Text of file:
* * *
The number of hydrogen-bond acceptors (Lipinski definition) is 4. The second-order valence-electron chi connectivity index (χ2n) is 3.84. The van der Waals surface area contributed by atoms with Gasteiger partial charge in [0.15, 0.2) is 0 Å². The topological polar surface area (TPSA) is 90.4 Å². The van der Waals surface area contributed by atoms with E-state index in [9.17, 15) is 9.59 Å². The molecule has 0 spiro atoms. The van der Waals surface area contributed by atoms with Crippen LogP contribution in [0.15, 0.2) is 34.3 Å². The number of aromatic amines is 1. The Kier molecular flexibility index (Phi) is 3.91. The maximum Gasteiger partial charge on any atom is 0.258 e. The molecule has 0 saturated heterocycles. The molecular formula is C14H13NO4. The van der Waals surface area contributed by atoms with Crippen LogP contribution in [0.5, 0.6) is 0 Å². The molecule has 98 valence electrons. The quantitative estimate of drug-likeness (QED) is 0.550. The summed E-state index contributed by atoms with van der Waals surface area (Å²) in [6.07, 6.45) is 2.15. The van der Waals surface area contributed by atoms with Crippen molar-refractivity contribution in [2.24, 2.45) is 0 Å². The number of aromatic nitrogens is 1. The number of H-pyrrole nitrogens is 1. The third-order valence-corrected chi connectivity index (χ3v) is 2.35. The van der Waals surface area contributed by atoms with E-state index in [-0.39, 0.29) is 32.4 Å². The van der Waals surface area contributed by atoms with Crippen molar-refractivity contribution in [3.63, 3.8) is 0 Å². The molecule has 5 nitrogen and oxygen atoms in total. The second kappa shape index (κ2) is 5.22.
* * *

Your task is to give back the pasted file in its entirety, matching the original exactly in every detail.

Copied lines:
The number of hydrogen-bond acceptors (Lipinski definition) is 4. The second-order valence-electron chi connectivity index (χ2n) is 3.84. The van der Waals surface area contributed by atoms with Gasteiger partial charge in [0.15, 0.2) is 0 Å². The topological polar surface area (TPSA) is 90.4 Å². The van der Waals surface area contributed by atoms with E-state index in [9.17, 15) is 9.59 Å². The molecule has 0 spiro atoms. The van der Waals surface area contributed by atoms with Crippen LogP contribution in [0.15, 0.2) is 34.3 Å². The number of aromatic amines is 1. The Kier molecular flexibility index (Phi) is 3.91. The maximum Gasteiger partial charge on any atom is 0.258 e. The molecule has 0 saturated heterocycles. The molecular formula is C14H13NO4. The van der Waals surface area contributed by atoms with Crippen LogP contribution in [0.5, 0.6) is 0 Å². The molecule has 98 valence electrons. The quantitative estimate of drug-likeness (QED) is 0.550. The summed E-state index contributed by atoms with van der Waals surface area (Å²) in [6.07, 6.45) is 2.15. The van der Waals surface area contributed by atoms with Crippen molar-refractivity contribution in [2.24, 2.45) is 0 Å². The number of aromatic nitrogens is 1. The number of H-pyrrole nitrogens is 1. The third-order valence-corrected chi connectivity index (χ3v) is 2.35. The van der Waals surface area contributed by atoms with E-state index in [-0.39, 0.29) is 32.4 Å². The van der Waals surface area contributed by atoms with Crippen molar-refractivity contribution in [3.63, 3.8) is 0 Å². The molecule has 5 nitrogen and oxygen atoms in total. The second kappa shape index (κ2) is 5.22.